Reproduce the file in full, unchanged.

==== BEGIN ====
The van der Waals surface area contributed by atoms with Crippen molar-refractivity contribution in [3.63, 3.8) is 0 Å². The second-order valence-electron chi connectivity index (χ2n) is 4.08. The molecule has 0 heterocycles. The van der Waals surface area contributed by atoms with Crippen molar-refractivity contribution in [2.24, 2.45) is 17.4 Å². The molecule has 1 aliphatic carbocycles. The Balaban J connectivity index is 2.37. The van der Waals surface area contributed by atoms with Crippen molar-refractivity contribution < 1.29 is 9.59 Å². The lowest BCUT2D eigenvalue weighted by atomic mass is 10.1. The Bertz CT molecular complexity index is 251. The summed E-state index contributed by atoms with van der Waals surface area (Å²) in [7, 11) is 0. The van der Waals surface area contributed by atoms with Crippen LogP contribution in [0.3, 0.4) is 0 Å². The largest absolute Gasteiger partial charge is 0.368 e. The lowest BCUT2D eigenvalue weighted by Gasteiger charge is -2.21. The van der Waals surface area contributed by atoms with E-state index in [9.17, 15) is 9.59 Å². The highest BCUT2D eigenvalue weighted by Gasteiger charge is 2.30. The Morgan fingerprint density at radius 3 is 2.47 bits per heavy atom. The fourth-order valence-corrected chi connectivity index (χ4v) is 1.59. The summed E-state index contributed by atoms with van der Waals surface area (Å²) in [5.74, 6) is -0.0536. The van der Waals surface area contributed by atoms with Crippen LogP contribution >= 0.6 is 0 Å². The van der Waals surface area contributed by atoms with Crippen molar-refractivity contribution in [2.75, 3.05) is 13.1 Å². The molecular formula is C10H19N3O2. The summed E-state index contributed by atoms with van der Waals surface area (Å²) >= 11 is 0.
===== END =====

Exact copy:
The van der Waals surface area contributed by atoms with Crippen molar-refractivity contribution in [3.63, 3.8) is 0 Å². The second-order valence-electron chi connectivity index (χ2n) is 4.08. The molecule has 0 heterocycles. The van der Waals surface area contributed by atoms with Crippen molar-refractivity contribution in [2.24, 2.45) is 17.4 Å². The molecule has 1 aliphatic carbocycles. The Balaban J connectivity index is 2.37. The van der Waals surface area contributed by atoms with Crippen molar-refractivity contribution < 1.29 is 9.59 Å². The lowest BCUT2D eigenvalue weighted by atomic mass is 10.1. The Bertz CT molecular complexity index is 251. The summed E-state index contributed by atoms with van der Waals surface area (Å²) in [7, 11) is 0. The van der Waals surface area contributed by atoms with Crippen LogP contribution in [0.3, 0.4) is 0 Å². The largest absolute Gasteiger partial charge is 0.368 e. The lowest BCUT2D eigenvalue weighted by Gasteiger charge is -2.21. The van der Waals surface area contributed by atoms with E-state index in [9.17, 15) is 9.59 Å². The highest BCUT2D eigenvalue weighted by Gasteiger charge is 2.30. The Morgan fingerprint density at radius 3 is 2.47 bits per heavy atom. The fourth-order valence-corrected chi connectivity index (χ4v) is 1.59. The summed E-state index contributed by atoms with van der Waals surface area (Å²) in [5.74, 6) is -0.0536. The van der Waals surface area contributed by atoms with Crippen LogP contribution >= 0.6 is 0 Å². The van der Waals surface area contributed by atoms with Crippen molar-refractivity contribution in [2.75, 3.05) is 13.1 Å². The molecular formula is C10H19N3O2. The summed E-state index contributed by atoms with van der Waals surface area (Å²) >= 11 is 0.